How about a new template? This one is called "Spinning Triangles," and it comes from Nancy Zieman at Nancy's Notions. I took some classes from Nancy 25 years ago (!) at the Northwest Sewing Expo in Puyallup, Washington. She is an excellent and gracious teacher, she never gets impatient when students ask stupid questions. (Ask me how I know this.)
Here is one of the blocks made with this template:
To make the Wind Farm block, cut strips from three different fabrics. Nancy recommends stabilizing the fabrics by using spray starch or Best Press. Sew them together with the narrowest strip in the middle:
The template is labeled to position it over the strip strata:
There is some waste with this method -- but you can donate the waste fabric to someone who makes pillows for cats at the humane society!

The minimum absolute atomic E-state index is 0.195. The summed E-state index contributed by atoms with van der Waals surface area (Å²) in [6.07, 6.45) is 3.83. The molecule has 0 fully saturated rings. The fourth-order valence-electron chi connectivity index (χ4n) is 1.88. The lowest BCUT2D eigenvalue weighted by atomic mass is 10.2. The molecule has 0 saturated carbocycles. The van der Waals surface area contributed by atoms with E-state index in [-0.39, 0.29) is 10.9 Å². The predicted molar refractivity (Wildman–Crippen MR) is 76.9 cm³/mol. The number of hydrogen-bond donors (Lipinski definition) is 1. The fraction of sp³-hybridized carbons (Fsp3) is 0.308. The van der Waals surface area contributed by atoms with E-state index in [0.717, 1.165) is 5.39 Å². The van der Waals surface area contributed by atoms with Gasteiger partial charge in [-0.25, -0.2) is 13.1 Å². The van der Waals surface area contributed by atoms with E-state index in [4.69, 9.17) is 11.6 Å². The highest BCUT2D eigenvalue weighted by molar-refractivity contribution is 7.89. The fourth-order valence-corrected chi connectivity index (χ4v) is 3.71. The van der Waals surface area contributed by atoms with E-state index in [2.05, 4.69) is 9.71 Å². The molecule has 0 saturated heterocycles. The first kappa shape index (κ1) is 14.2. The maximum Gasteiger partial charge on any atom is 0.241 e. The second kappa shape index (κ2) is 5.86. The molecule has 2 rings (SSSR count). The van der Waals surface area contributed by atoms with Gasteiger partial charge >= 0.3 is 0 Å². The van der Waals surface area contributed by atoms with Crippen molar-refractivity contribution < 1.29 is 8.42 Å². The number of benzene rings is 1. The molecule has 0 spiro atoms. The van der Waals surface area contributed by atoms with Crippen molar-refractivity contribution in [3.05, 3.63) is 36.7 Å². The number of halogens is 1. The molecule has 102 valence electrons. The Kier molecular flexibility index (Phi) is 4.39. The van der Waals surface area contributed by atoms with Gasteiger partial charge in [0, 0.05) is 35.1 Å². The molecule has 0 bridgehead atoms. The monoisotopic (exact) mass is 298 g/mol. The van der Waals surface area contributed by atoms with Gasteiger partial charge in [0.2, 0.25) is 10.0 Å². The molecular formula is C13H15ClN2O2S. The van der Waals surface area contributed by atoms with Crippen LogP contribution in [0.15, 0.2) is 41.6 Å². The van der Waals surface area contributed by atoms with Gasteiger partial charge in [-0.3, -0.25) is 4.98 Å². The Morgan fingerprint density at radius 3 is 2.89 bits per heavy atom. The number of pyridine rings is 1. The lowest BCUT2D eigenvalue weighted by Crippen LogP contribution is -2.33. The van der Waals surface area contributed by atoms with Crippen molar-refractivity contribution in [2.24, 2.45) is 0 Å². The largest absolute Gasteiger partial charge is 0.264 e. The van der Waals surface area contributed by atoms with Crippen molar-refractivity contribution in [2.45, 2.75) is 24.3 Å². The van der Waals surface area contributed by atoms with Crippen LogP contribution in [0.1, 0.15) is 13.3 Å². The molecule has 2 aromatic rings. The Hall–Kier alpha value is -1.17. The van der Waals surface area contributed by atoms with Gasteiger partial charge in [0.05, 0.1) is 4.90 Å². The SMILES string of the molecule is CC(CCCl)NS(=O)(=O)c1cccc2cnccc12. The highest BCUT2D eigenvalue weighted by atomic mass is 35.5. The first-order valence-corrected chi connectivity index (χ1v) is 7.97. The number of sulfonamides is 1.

I find it a lot easier to cut odd-shaped templates if I use my rotating cutting mat. Buy one when it's on sale at JoAnn, and you'll wonder how you ever got along without it.
For each "Wind Farm" block, you'll need four triangles.
To make a perfect center, "stab" a pin through both layers of fabric exactly through the center of the seam. Leave this pin inserted vertically, it's only to match the seams, not to hold the layers together:
Next, insert a pin on the seam allowance either side of the vertical pin:
Remove the vertical pin and stitch the seam. Remove the other pins just before you get to them -- I try to catch the seam allowance in my machine needle before I remove the pins.
And see? Perfectly matching seams!
Press (don't iron) the block. Be generous with the Best Press, and remember, the outside edges are on the bias. A newish quilter I met last week wondered about the difference between "pressing" and "ironing." I prefer to say "press," don't "scrub." In other words, it's OK to move your iron around a little, but don't lean hard on the iron and "scrub" it back and forth over your project. That way madness lies -- or at least, misshapen blocks!
From the desk of your